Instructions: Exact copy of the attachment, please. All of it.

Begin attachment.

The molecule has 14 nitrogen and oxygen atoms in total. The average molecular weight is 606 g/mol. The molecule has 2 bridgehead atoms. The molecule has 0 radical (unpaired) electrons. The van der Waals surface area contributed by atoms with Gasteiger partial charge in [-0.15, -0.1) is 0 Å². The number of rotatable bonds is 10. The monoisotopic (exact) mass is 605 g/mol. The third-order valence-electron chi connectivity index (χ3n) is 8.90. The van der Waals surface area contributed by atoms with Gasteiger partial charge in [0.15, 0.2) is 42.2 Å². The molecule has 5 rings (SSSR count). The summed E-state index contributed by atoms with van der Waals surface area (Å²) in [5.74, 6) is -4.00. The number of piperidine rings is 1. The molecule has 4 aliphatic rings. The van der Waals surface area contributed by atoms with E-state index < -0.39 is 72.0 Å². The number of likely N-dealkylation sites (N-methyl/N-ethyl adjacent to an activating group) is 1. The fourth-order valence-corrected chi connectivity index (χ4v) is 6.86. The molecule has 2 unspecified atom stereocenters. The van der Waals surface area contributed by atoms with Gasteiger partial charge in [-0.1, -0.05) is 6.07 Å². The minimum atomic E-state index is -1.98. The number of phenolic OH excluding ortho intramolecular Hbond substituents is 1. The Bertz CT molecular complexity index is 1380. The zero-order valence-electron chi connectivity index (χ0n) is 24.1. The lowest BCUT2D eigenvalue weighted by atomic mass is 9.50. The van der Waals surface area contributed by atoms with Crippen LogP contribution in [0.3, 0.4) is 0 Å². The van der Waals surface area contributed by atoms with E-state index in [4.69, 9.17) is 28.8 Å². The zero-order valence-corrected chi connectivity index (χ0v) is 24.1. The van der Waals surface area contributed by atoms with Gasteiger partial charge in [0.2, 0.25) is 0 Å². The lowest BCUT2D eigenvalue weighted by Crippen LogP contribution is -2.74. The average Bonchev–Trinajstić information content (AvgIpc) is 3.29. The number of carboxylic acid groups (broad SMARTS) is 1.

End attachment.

The molecule has 14 nitrogen and oxygen atoms in total. The average molecular weight is 606 g/mol. The molecule has 2 bridgehead atoms. The molecule has 0 radical (unpaired) electrons. The van der Waals surface area contributed by atoms with Gasteiger partial charge in [-0.15, -0.1) is 0 Å². The number of rotatable bonds is 10. The monoisotopic (exact) mass is 605 g/mol. The third-order valence-electron chi connectivity index (χ3n) is 8.90. The van der Waals surface area contributed by atoms with Gasteiger partial charge in [0.15, 0.2) is 42.2 Å². The molecule has 5 rings (SSSR count). The summed E-state index contributed by atoms with van der Waals surface area (Å²) in [5.74, 6) is -4.00. The number of piperidine rings is 1. The molecule has 4 aliphatic rings. The van der Waals surface area contributed by atoms with E-state index < -0.39 is 72.0 Å². The number of likely N-dealkylation sites (N-methyl/N-ethyl adjacent to an activating group) is 1. The fourth-order valence-corrected chi connectivity index (χ4v) is 6.86. The molecule has 2 unspecified atom stereocenters. The van der Waals surface area contributed by atoms with Gasteiger partial charge in [-0.1, -0.05) is 6.07 Å². The minimum atomic E-state index is -1.98. The number of phenolic OH excluding ortho intramolecular Hbond substituents is 1. The Bertz CT molecular complexity index is 1380. The zero-order valence-electron chi connectivity index (χ0n) is 24.1. The lowest BCUT2D eigenvalue weighted by atomic mass is 9.50. The van der Waals surface area contributed by atoms with Crippen LogP contribution in [0.3, 0.4) is 0 Å². The van der Waals surface area contributed by atoms with E-state index in [4.69, 9.17) is 28.8 Å². The zero-order valence-corrected chi connectivity index (χ0v) is 24.1. The van der Waals surface area contributed by atoms with Gasteiger partial charge in [0.2, 0.25) is 0 Å². The lowest BCUT2D eigenvalue weighted by Crippen LogP contribution is -2.74. The average Bonchev–Trinajstić information content (AvgIpc) is 3.29. The number of carboxylic acid groups (broad SMARTS) is 1.